In between getting excited about sound signals and wondering whether I should get out more, I often use audio effects. Audio “signal processing” is essentially just a technical term for effects applied to an audio signal, and there are many of these, and many detailed ways of exploring them further and in various software programmes, but for now here’s a quick guide just to understanding the basics of what two of the most useful effects are, for basic audio improvement.
Compressor limiters: These reduce the dynamic range of audio – i.e. reduce how great the difference in volume is between the quieter parts and the louder parts – so this can be useful if you’ve recorded an interview with one person talking very loudly and one person with a much quieter voice. Put simply, using a compressor means you can bring the level of the recording up, whilst ensuring that the louder parts don’t get excessively loud. Limiters stop the sound exceeding a certain maximum level, but that kind of cut-off can sound quite unnatural, so compressors are often used to gradually reduce the increase in sound as it gets closer and closer to that level. These settings can all be customized with what we call “thresholds” and the ratio of compression – more info on that if you want it.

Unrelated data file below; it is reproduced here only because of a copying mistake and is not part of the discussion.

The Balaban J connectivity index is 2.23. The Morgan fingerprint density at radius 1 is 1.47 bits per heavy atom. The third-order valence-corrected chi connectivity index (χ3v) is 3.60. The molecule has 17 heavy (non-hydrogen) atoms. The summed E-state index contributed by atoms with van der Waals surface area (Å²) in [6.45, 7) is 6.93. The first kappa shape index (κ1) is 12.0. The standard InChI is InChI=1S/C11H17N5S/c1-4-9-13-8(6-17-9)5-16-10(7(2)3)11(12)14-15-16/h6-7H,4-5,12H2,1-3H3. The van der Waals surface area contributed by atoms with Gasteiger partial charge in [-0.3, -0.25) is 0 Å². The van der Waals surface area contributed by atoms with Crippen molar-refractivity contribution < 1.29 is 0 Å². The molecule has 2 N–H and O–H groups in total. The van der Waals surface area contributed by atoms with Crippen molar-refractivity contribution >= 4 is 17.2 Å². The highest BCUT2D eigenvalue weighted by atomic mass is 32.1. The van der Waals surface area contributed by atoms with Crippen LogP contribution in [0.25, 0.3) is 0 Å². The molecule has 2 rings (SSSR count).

EQ (short for “equalization”): This increases or decreases the amount of certain frequencies (pitches) within the sound. This is useful during a windy interview, for example, when you can reduce how much the wind’s frequency (pitch) is heard. This can also effect the speech, however, so use with caution (see below). Again, more info on this effect if you want it. The term “flat” refers to sound without any EQ applied.
With both of these effects, it’s important not to “over process” the sound by applying too much of the effect, as this can result in your audio sounding unnatural, but they can be very useful effects too. Essentially, your ear is the best guide!